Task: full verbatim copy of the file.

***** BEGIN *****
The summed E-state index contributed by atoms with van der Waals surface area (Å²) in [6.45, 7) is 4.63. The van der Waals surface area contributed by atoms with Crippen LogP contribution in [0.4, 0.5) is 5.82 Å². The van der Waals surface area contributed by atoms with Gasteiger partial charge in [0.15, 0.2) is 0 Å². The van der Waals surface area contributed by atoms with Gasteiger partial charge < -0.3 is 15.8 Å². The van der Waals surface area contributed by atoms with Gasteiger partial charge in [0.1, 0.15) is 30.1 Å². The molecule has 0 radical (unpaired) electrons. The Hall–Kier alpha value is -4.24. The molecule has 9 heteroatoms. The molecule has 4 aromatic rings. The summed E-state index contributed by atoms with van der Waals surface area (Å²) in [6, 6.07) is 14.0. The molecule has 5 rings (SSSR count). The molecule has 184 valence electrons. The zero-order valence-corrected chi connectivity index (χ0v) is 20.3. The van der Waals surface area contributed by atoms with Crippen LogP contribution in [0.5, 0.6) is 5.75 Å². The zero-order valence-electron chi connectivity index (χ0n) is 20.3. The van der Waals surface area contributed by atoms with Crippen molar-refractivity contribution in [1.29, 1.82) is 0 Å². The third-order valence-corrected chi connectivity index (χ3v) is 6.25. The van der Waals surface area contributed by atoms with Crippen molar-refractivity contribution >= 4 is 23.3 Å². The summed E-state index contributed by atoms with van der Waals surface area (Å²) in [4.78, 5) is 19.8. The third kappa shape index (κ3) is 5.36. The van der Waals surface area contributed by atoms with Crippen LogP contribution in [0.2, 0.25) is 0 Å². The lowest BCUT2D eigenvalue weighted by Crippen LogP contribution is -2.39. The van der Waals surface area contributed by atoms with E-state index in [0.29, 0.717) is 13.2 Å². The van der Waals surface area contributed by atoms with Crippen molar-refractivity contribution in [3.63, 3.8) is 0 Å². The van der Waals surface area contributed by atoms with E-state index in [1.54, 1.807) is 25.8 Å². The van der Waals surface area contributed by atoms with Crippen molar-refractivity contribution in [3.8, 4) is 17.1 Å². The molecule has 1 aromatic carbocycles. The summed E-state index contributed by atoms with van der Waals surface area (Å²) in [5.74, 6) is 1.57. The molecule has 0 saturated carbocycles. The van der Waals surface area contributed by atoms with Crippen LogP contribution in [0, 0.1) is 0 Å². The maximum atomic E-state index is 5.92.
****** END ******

The summed E-state index contributed by atoms with van der Waals surface area (Å²) in [6.45, 7) is 4.63. The van der Waals surface area contributed by atoms with Crippen LogP contribution in [0.4, 0.5) is 5.82 Å². The van der Waals surface area contributed by atoms with Gasteiger partial charge in [0.15, 0.2) is 0 Å². The van der Waals surface area contributed by atoms with Gasteiger partial charge < -0.3 is 15.8 Å². The van der Waals surface area contributed by atoms with Gasteiger partial charge in [0.1, 0.15) is 30.1 Å². The molecule has 0 radical (unpaired) electrons. The Hall–Kier alpha value is -4.24. The molecule has 9 heteroatoms. The molecule has 4 aromatic rings. The summed E-state index contributed by atoms with van der Waals surface area (Å²) in [6, 6.07) is 14.0. The molecule has 5 rings (SSSR count). The molecule has 184 valence electrons. The zero-order valence-corrected chi connectivity index (χ0v) is 20.3. The van der Waals surface area contributed by atoms with Crippen LogP contribution in [0.5, 0.6) is 5.75 Å². The zero-order valence-electron chi connectivity index (χ0n) is 20.3. The van der Waals surface area contributed by atoms with Crippen molar-refractivity contribution in [1.29, 1.82) is 0 Å². The third-order valence-corrected chi connectivity index (χ3v) is 6.25. The van der Waals surface area contributed by atoms with Crippen molar-refractivity contribution >= 4 is 23.3 Å². The summed E-state index contributed by atoms with van der Waals surface area (Å²) in [4.78, 5) is 19.8. The third kappa shape index (κ3) is 5.36. The van der Waals surface area contributed by atoms with Crippen LogP contribution in [0.2, 0.25) is 0 Å². The lowest BCUT2D eigenvalue weighted by Crippen LogP contribution is -2.39. The van der Waals surface area contributed by atoms with E-state index in [0.29, 0.717) is 13.2 Å². The van der Waals surface area contributed by atoms with Crippen molar-refractivity contribution in [3.63, 3.8) is 0 Å². The van der Waals surface area contributed by atoms with E-state index in [1.54, 1.807) is 25.8 Å². The van der Waals surface area contributed by atoms with Crippen molar-refractivity contribution in [3.8, 4) is 17.1 Å². The molecule has 1 aromatic carbocycles. The summed E-state index contributed by atoms with van der Waals surface area (Å²) in [5.74, 6) is 1.57. The molecule has 0 saturated carbocycles. The van der Waals surface area contributed by atoms with Crippen LogP contribution in [0, 0.1) is 0 Å². The maximum atomic E-state index is 5.92.